President Obama said in his speech last Friday...“The Internet didn’t get invented on its own. Government research created the Internet so that all the companies could make money off the Internet.”
Really? I mean...really??? First, let me be fair and say that our illustrious President is correct, in a way. The internet didn't get invented on its own. AND, government research did bring it to the fore, but not so companies could make money off of it. That was a side benefit.
This is the reason why the American voter should study history and research what people in power have to say. As the old American Indian adage goes...Man speak with forked tongue.
If you want to get technical about it, we owe the internet to a Samuel Finley Breese Morse. He was the first one to come up with the idea of 'rapid long distance communication'. Isn't that what the internet is? Mr. Morse was a painter. Not only that, he was a very good one. In 1825 he was in Washington, painting a portrait for a commission of $1000. That's how good he was. While there, he received word that his wife was very ill. He immediately traveled to his home in New Haven, Connecticut, only to find that not only had she died, but she had already been buried. Distraught over the fact that his wife had been deathly ill for days and died without him at her bedside, he decided to lay his painting aside and do something about it.
My, my. The death of a loved one brought inspiration without the help of the gubment. In 1832, after witnessing expirements with the electromagnet..on his own...without gubment hep...he developed the concept of a single wire telegraph. He teamed up with Leonard Gale, a chemistry professor at New York University (who wasn't affiliated with the gubment) who helped Morse introduce relays that would allow the signal to travel great distances. Then, a man named Alfred Vail came into the team with his own private money to subsidize the invention (not gubment money). In 1838, they went to the United States Government but were REBUFFED for requesting federal sponsorship. Imagine that. However, they went back to Washington in 1842 and in 1843 were appropriated $30,000 to build an expiremental line. This was the FIRST involvement of the gubment with the invention and perfection of the first rapid long distance communication device.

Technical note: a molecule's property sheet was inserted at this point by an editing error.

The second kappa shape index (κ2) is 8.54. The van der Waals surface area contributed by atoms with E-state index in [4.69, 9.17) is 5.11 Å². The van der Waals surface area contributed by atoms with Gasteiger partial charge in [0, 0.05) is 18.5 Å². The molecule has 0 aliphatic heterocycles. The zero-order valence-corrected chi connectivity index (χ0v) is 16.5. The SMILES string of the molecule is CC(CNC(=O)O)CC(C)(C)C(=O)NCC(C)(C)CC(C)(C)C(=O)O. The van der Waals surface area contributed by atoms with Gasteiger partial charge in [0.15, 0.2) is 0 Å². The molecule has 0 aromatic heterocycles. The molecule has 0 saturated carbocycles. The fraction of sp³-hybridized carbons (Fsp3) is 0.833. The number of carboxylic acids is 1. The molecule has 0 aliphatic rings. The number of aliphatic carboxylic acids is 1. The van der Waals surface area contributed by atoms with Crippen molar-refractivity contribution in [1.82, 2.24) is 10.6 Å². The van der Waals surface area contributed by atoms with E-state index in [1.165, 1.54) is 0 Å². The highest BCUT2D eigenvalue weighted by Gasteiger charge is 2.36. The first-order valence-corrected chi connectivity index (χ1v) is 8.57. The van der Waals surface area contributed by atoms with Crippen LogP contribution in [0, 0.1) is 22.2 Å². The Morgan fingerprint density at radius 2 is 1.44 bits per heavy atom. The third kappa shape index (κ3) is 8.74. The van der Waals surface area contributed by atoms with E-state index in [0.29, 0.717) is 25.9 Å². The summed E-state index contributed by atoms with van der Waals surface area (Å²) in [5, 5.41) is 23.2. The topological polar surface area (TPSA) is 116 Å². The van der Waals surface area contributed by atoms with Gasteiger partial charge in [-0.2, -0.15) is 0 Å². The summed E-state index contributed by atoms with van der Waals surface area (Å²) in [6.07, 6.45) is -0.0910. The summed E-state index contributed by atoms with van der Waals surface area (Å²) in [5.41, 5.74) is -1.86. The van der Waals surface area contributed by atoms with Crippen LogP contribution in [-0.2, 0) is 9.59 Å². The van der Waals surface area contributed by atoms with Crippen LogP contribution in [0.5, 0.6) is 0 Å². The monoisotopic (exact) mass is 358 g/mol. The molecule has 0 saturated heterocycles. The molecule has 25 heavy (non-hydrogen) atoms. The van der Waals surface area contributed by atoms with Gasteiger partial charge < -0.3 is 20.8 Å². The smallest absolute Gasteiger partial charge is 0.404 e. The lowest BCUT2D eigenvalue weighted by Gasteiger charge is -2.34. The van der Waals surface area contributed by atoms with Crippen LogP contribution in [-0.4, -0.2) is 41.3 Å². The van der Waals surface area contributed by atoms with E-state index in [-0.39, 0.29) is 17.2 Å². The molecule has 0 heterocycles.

Now, as Paul Harvey would say, here's the rest of the story. Even though Morse had a U.S. patent from 1847 for his device, and the Supreme Court admitted and ruled that he had been the first to design a workable and practical telegraph, the United States Gubment refused to officially recognize it. In 1853, the Supreme Court did not uphold Morse's patent eligibility for the telegraph. In Europe, the governments of France, Austria, Belgium, Holland, Russia, Tuscany, Piedmont and Turkey, each of which contributed a share according to the number of Morse instruments in use in each country, awarded Morse the equivalent of $80,000. No such thing occurred with the United States Gubment. His contribution was finally recognized by his own country in 1871, when a bronze statue of Morse was erected in New York's Central Park.
So, Mr. President...please keep on telling us how the government is so helpful when it comes to entrepreneurship in this country. Please keep telling us how, "You didn't build that!" Please keep on extolling the great virtues of government assistance. Hell, if we work hard enough, we might get a statue out of it.
The fact is, without Samuel Morse, Leonard Gale and Alfred Vail...all private citizens using their own time and money...the internet would have had to wait, since the United States Government wasn't interested in such preposterous technology and then after they got it, pretty much stole it from him.
But, it all started because a man couldn't get to his dying wife's bedside in time to tell her goodbye. Love, Mr. President, is where the origin of the internet lies. Not money. And especially not with the government.